Local knowledge: There’s no doubt Napoleon was born in Ajaccio, but there’s debate over whether Calvi can claim Christopher Columbus as its most famous son. Widely believed to have been born in Genoa, some say he was born in Calvi – the Italian maritime republic ruled Corsica at the time of the explorer’s birth.
Nice – Nice (TTT, 25km)
Tuesday 2 July
We’re back on the mainland, and appropriately for the glamorous Côte d’Azur, the riders will have jetted in from Corsica the previous evening. There’s no shortage of hills around Nice, but today’s 15km course is about as flat as is possible in this area, including long sections along the Promenade des Anglais.
The time is taken when the fifth rider crosses the line, so a balance needs to be struck between going as fast as the stronger riders can, and ensuring the weaker ones aren’t shed too soon; Omega Pharma-Quick Step are world champions against the clock, but the likes of Sky, BMC and Garmin-Sharp will put up a fight.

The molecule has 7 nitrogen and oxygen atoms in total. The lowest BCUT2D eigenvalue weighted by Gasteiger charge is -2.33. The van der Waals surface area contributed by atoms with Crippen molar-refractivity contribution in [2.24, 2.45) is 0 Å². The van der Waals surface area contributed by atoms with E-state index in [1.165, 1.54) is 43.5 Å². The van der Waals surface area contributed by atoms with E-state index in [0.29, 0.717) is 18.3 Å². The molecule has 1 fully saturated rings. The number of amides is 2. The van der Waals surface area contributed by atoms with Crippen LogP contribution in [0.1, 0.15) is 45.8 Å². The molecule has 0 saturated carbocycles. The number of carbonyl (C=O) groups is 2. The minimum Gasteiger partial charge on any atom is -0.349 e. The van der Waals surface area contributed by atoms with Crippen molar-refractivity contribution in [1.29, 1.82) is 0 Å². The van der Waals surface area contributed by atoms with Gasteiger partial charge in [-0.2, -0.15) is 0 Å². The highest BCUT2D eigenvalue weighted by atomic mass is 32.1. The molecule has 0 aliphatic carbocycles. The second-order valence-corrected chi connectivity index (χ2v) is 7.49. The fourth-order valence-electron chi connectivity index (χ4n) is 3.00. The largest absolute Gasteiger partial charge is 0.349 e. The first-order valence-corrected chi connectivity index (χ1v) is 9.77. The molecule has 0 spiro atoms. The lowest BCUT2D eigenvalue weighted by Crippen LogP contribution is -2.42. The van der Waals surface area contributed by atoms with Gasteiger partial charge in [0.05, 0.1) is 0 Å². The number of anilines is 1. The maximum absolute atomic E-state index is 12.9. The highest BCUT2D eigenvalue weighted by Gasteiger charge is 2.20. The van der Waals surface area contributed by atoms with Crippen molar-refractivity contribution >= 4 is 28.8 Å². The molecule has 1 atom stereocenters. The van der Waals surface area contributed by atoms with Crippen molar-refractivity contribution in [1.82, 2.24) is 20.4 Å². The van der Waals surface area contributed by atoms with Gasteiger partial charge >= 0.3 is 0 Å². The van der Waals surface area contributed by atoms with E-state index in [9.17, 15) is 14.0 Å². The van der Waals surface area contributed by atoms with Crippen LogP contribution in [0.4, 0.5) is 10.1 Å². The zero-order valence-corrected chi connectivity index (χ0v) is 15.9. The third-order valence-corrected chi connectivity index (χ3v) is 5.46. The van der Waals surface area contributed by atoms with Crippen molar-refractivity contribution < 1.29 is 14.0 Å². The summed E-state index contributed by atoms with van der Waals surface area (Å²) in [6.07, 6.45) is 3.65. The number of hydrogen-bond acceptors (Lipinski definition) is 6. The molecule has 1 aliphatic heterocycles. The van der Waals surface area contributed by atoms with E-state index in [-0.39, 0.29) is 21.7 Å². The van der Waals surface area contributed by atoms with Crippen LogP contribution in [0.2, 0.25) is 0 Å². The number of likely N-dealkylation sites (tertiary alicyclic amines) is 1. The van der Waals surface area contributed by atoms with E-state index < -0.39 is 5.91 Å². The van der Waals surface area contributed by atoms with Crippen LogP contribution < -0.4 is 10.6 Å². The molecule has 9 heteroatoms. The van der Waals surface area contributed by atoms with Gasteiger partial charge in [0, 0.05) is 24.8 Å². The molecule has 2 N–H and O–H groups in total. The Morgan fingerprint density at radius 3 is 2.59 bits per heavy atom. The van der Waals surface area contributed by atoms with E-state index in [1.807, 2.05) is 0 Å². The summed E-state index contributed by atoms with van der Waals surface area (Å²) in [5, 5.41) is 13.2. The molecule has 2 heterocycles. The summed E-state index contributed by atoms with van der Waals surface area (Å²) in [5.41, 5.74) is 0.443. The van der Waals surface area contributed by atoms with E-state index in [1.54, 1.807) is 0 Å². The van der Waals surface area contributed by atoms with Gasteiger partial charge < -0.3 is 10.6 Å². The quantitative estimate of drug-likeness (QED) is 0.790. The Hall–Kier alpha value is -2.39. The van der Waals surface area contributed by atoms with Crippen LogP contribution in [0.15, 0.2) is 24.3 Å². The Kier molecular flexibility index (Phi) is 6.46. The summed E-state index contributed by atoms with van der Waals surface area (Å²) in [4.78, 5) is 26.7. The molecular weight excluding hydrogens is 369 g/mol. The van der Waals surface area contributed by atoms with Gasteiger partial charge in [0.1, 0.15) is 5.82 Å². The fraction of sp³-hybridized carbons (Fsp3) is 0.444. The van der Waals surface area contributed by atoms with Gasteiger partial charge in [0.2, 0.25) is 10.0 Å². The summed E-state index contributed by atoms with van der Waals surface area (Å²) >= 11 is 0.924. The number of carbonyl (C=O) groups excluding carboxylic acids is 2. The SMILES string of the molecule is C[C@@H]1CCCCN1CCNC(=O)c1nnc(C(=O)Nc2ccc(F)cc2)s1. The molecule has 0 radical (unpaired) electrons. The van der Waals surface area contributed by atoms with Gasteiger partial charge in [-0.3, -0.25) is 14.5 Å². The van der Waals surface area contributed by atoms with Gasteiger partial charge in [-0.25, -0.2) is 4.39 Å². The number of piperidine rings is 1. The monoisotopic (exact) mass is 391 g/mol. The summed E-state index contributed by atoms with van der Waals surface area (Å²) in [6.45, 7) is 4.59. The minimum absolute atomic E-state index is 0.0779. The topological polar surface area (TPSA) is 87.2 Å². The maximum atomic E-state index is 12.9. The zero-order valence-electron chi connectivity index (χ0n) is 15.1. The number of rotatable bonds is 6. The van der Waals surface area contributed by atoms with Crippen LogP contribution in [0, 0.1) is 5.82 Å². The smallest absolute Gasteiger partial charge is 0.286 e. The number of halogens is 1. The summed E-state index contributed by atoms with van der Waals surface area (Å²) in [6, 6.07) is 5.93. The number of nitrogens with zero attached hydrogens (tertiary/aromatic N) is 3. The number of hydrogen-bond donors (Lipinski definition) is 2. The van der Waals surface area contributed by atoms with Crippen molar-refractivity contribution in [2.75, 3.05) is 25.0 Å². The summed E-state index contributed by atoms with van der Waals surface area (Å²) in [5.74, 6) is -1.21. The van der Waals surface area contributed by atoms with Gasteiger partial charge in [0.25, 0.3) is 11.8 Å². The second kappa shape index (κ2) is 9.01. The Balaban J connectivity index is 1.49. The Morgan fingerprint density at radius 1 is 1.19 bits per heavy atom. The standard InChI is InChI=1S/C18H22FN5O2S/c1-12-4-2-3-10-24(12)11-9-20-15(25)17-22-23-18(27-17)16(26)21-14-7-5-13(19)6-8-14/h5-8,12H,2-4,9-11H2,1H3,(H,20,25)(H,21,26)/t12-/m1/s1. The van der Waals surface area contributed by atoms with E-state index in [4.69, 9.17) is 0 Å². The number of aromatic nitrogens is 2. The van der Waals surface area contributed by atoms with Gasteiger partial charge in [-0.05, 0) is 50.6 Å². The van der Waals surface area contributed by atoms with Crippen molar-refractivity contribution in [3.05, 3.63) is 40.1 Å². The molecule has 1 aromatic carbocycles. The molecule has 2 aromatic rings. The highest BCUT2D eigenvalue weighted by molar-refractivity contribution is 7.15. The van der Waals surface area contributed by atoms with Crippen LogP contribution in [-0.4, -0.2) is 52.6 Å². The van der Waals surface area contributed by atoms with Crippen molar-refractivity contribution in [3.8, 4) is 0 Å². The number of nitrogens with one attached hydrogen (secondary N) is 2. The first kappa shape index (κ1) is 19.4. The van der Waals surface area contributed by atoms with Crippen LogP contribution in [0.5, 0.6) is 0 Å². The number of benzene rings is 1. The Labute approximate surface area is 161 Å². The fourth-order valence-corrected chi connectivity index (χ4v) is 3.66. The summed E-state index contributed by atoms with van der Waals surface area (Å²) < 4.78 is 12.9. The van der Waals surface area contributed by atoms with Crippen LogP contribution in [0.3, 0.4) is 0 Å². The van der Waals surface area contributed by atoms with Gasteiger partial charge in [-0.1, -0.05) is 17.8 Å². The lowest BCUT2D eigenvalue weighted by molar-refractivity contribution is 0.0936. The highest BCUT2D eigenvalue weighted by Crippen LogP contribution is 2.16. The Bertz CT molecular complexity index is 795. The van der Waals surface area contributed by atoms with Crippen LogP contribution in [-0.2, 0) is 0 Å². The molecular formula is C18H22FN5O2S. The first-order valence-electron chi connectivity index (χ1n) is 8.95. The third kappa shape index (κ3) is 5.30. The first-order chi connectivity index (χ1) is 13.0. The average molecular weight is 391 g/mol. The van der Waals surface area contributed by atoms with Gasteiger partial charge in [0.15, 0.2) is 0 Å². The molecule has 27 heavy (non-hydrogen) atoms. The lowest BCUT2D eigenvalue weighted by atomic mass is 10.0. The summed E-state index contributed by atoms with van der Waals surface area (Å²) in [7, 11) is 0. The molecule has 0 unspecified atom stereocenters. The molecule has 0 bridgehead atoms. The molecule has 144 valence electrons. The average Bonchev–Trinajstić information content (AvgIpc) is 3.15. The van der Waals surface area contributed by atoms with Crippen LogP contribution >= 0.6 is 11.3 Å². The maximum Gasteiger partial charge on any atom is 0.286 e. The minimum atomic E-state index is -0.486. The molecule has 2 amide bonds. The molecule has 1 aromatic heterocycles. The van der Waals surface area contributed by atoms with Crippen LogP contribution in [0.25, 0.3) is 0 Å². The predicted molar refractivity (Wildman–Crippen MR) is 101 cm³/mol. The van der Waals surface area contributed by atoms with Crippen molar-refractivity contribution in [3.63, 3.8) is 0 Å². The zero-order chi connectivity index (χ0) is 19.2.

Local knowledge: Sky’s Chris Froome, Richie Porte and Geraint Thomas, among others, will be on very familiar ground today – all are residents of nearby Monaco, the principality being served by Nice airport, which the teams will pass twice during the stage.
Cagnes-sur-Mer – Marseille (228.5km)
Wednesday 3 July
A tough day to predict, with a couple of climbs thrown in late on making it reminiscent of one of those Giro d’Italia stages where it’s 50-50 whether a break will stay away or get caught ahead of the finish. Adding to the uncertainty is the descent from that final climb, although the final 4km sees a flat run-in.
It’s another stage with an undulating profile, with the first of four categorised climbs coming early on – it may take a while for the escapees to get away, but over that summit we should know who’s going to spend the next 200km or so at the front of the race.